UBC Okanagan prof. says the technique is a valuable new tool
Researchers from UBC’s Okanagan campus hope to make advances in tissue replacement and cancer research through a new technology that can produce living, 3D printed bio-tissues.
“One of the ultimate goals in biomedical engineering is to recreate viable, healthy and living tissues,” says engineering professor Keekyoung Kim. “The applications are staggering and could range from helping people suffering from ailments such as severe burns or organ failure to creating artificial tissues for research into diseases like cancer.”
Much like weaving a tapestry, Kim and his team devised a method of using an inexpensive laser diode to solidify a water-based gel into a complex cross-linked pattern. The engineered tissue provides not only strength but also a structure where living cells can live and thrive.
The new system, called direct laser bio-printing, is able to print artificial tissue at a much finer resolution than what’s currently possible and can support healthy, living cells with 95 per cent effectiveness.
“These findings show a promising future for tissue engineering and medical research,” says Kim. “We’re already looking at applying the technology to cancer research.”
According to Kim, there is considerable demand for biological models where researchers can grow cancer cells in three dimensions. He says that living cells are highly sensitive to chemical, mechanical, and biological conditions that are only present in a 3D environment.
Kim’s research, which was an interdisciplinary project from UBC Okanagan’s School of Engineering and Department of Chemistry, tested the artificial tissue’s ability to support healthy cells by building a pattern that encapsulated a commonly used line of breast cancer cells.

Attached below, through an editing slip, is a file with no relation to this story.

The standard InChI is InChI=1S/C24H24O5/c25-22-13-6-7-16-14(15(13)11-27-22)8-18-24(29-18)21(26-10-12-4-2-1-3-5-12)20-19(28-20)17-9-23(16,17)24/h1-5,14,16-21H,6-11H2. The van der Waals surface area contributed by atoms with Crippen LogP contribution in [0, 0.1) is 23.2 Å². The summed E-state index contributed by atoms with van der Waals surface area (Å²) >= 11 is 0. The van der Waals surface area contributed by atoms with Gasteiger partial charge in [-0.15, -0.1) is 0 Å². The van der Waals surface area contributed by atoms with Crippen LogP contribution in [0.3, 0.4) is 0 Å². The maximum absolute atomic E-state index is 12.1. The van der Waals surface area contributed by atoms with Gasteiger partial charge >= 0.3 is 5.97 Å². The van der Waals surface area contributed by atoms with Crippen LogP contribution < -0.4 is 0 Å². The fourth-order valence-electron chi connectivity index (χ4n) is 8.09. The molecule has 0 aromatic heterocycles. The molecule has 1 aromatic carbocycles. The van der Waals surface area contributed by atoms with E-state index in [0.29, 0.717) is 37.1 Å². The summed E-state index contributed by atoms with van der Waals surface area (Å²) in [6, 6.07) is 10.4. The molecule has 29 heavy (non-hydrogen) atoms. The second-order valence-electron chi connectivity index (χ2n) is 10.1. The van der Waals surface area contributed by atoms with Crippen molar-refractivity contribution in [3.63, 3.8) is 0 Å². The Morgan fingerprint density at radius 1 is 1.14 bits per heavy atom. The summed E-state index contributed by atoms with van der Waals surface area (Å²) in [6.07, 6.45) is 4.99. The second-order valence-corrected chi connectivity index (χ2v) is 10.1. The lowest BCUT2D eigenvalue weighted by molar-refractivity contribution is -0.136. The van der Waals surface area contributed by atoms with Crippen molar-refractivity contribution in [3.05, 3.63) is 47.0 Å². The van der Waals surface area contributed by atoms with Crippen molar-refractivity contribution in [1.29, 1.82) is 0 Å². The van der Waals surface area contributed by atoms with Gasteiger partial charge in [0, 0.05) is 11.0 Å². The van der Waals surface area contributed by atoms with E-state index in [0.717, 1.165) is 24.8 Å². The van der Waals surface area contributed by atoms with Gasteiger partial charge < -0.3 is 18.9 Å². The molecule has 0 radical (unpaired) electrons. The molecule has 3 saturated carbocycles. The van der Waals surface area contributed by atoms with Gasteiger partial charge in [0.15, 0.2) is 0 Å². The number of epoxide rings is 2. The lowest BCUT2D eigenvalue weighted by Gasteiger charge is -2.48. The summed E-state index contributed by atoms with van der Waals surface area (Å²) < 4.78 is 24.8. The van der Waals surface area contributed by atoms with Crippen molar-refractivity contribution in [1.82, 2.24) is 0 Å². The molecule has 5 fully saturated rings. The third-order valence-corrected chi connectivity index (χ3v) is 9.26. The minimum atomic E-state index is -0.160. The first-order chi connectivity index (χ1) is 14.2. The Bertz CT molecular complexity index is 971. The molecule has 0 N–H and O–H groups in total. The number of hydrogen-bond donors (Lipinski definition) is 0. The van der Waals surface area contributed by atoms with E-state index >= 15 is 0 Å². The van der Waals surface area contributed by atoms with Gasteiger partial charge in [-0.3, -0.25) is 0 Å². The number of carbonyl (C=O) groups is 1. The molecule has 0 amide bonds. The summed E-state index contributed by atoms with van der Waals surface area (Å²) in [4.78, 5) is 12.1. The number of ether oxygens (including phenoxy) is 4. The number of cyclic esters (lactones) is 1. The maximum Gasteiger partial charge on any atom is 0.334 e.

“The tissue pattern, which has extremely fine features and high cell viability, firmly demonstrates that our system has real potential to create functional, engineered tissue,” he says. “I’m excited by what this could bring to biomedical research.”
Kim worked with fellow engineering professor Jonathan Holzman and chemistry professor Fred Menard along with graduate students Zongje Wang and Xian Jin to develop the new system.
According to Holzman, this field of research is perfectly suited to interdisciplinary research.
“Bio-tissue printing applies knowledge in biology, chemistry, and microfabrication toward the health sciences,” says Holzman. “I think our recent success in bio-tissue printing came about from the multidisciplinary nature of our team.”
The research, published recently in Advanced Healthcare Materials, was supported by Discovery Grants from the Natural Sciences and Engineering Research Council of Canada (NSERC) and the Canadian Foundation for Innovation John R. Evans Leaders Opportunity Fund.